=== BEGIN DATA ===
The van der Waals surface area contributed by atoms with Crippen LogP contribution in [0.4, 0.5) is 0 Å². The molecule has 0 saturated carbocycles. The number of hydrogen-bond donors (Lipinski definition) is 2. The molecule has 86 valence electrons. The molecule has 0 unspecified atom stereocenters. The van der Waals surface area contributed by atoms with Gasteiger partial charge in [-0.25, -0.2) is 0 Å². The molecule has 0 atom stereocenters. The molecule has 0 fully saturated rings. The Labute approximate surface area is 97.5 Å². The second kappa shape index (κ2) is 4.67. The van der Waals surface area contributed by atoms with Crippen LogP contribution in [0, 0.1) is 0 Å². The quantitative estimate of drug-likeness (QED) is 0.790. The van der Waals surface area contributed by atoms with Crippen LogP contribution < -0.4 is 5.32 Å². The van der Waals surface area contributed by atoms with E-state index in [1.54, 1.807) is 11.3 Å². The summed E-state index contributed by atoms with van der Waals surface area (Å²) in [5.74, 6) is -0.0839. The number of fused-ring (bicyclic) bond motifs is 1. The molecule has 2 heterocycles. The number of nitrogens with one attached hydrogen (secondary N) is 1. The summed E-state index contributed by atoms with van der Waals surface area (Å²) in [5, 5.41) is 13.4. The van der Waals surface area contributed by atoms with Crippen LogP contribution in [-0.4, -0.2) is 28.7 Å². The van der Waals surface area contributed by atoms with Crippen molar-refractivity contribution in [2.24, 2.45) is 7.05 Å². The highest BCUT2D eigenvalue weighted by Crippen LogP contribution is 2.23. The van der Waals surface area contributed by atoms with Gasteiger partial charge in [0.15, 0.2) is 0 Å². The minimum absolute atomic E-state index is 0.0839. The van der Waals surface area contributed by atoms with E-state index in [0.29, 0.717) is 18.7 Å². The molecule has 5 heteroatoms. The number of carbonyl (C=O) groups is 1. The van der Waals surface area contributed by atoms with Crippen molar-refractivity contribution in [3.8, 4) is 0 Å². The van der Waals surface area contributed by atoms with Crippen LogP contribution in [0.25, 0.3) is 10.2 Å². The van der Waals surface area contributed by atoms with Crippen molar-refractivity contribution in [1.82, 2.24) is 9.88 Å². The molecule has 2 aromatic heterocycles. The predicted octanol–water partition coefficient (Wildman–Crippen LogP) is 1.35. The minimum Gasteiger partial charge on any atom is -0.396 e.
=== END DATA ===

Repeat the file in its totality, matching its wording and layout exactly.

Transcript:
The van der Waals surface area contributed by atoms with Crippen LogP contribution in [0.4, 0.5) is 0 Å². The molecule has 0 saturated carbocycles. The number of hydrogen-bond donors (Lipinski definition) is 2. The molecule has 86 valence electrons. The molecule has 0 unspecified atom stereocenters. The van der Waals surface area contributed by atoms with Gasteiger partial charge in [-0.25, -0.2) is 0 Å². The molecule has 0 atom stereocenters. The molecule has 0 fully saturated rings. The Labute approximate surface area is 97.5 Å². The second kappa shape index (κ2) is 4.67. The van der Waals surface area contributed by atoms with Crippen LogP contribution in [0, 0.1) is 0 Å². The quantitative estimate of drug-likeness (QED) is 0.790. The van der Waals surface area contributed by atoms with Crippen LogP contribution < -0.4 is 5.32 Å². The van der Waals surface area contributed by atoms with E-state index in [1.54, 1.807) is 11.3 Å². The summed E-state index contributed by atoms with van der Waals surface area (Å²) in [5.74, 6) is -0.0839. The number of fused-ring (bicyclic) bond motifs is 1. The molecule has 2 heterocycles. The number of nitrogens with one attached hydrogen (secondary N) is 1. The summed E-state index contributed by atoms with van der Waals surface area (Å²) in [5, 5.41) is 13.4. The van der Waals surface area contributed by atoms with Crippen LogP contribution in [-0.4, -0.2) is 28.7 Å². The van der Waals surface area contributed by atoms with Crippen molar-refractivity contribution in [2.24, 2.45) is 7.05 Å². The highest BCUT2D eigenvalue weighted by Crippen LogP contribution is 2.23. The van der Waals surface area contributed by atoms with Gasteiger partial charge in [0.15, 0.2) is 0 Å². The minimum absolute atomic E-state index is 0.0839. The van der Waals surface area contributed by atoms with E-state index in [0.29, 0.717) is 18.7 Å². The molecule has 5 heteroatoms. The number of carbonyl (C=O) groups is 1. The van der Waals surface area contributed by atoms with Crippen molar-refractivity contribution in [3.8, 4) is 0 Å². The van der Waals surface area contributed by atoms with Crippen LogP contribution in [0.25, 0.3) is 10.2 Å². The van der Waals surface area contributed by atoms with Crippen molar-refractivity contribution in [1.82, 2.24) is 9.88 Å². The molecule has 2 aromatic heterocycles. The predicted octanol–water partition coefficient (Wildman–Crippen LogP) is 1.35. The minimum Gasteiger partial charge on any atom is -0.396 e.